There are exceptions to these statements Kelliher 1981 noted that the largest market radio stations are less likely to be susceptible to tip sheet pressures seeing themselves as a leader in the field They are leading the smaller market radio stations that follow and emulate their playlists Greenfield 1989

One program director in this study stated he does not feel enough of a sense of being part of a larger community that another radio stations playlist would sway his choices He does see how a less experienced programmer might follow a larger more successful station in order to make correct choices Even so later in the interview the program director stated that he follows the playlists of two specific radio stations one in Detroit and one in Cleveland each week in Radio and Records a radio trade magazine The second program director stated he often checked the Radio and Records playlist pages in order to not make a choice outside of the norm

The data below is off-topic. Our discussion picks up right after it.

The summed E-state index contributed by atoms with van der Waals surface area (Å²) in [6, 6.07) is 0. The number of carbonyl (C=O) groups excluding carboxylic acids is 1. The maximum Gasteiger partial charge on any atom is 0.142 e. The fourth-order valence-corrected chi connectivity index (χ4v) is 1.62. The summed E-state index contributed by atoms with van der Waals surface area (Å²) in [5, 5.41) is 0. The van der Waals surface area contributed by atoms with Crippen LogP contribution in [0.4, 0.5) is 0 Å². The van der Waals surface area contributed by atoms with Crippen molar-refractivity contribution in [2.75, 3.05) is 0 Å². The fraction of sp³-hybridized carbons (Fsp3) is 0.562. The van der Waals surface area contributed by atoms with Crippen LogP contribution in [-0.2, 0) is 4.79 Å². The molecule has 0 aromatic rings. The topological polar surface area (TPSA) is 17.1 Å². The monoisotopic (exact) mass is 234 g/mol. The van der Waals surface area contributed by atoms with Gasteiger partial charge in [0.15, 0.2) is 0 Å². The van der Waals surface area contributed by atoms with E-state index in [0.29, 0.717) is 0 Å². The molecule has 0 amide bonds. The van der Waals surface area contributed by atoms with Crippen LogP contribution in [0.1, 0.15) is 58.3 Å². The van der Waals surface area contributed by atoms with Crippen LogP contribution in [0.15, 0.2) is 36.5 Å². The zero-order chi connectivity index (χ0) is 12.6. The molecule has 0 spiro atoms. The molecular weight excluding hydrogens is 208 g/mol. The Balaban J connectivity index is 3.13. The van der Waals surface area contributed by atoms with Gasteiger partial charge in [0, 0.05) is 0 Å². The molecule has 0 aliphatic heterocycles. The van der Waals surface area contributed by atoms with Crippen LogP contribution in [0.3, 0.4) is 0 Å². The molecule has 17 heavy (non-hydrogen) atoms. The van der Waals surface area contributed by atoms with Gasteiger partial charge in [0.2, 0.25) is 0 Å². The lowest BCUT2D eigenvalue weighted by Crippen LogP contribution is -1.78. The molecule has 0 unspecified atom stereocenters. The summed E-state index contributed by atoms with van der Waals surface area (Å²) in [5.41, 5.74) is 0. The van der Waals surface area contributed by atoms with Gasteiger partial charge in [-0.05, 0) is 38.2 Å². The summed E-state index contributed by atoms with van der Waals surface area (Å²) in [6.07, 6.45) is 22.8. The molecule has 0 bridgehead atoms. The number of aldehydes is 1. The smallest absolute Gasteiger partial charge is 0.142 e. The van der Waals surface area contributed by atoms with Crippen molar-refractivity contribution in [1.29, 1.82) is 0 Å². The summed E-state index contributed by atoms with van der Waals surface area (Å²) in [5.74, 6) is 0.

Intrapersonal influences

Drews 1972 reporter C was most concerned with his own expectations of what a reporter should be This is an example of Shoemakers 1991 idea of intra-individual gatekeeping past experiences and observations creating biases that will help to shape future decisions

Denver 1993 and Love 1994 wrote that radio music choice is today done mainly through gut-instinct This entails hiring a person who has a great deal of experience in the field of radio programming and allowing him or her to draw off past experiences in order to make choices for playlists In addition Routt McGrath and Weiss 1978 wrote that most programming decisions are made with very little knowledge of who is actually listening The audience is known to the programmer through statements of demographics and ratings results Decisions are made because of format more than audience members Kinosian 1992 If gut-instinct is the method of choice then the intra-individual forces are arguably the strongest forces at work upon the music gatekeeper

The concept of making gut-instinct new music choices is employed by both program directors in this study One eluded to the term without being prompted after 24 years of doing this I make my decision from the gut He admits that he was hired because of his experience and success in making programming choices

Radio consultant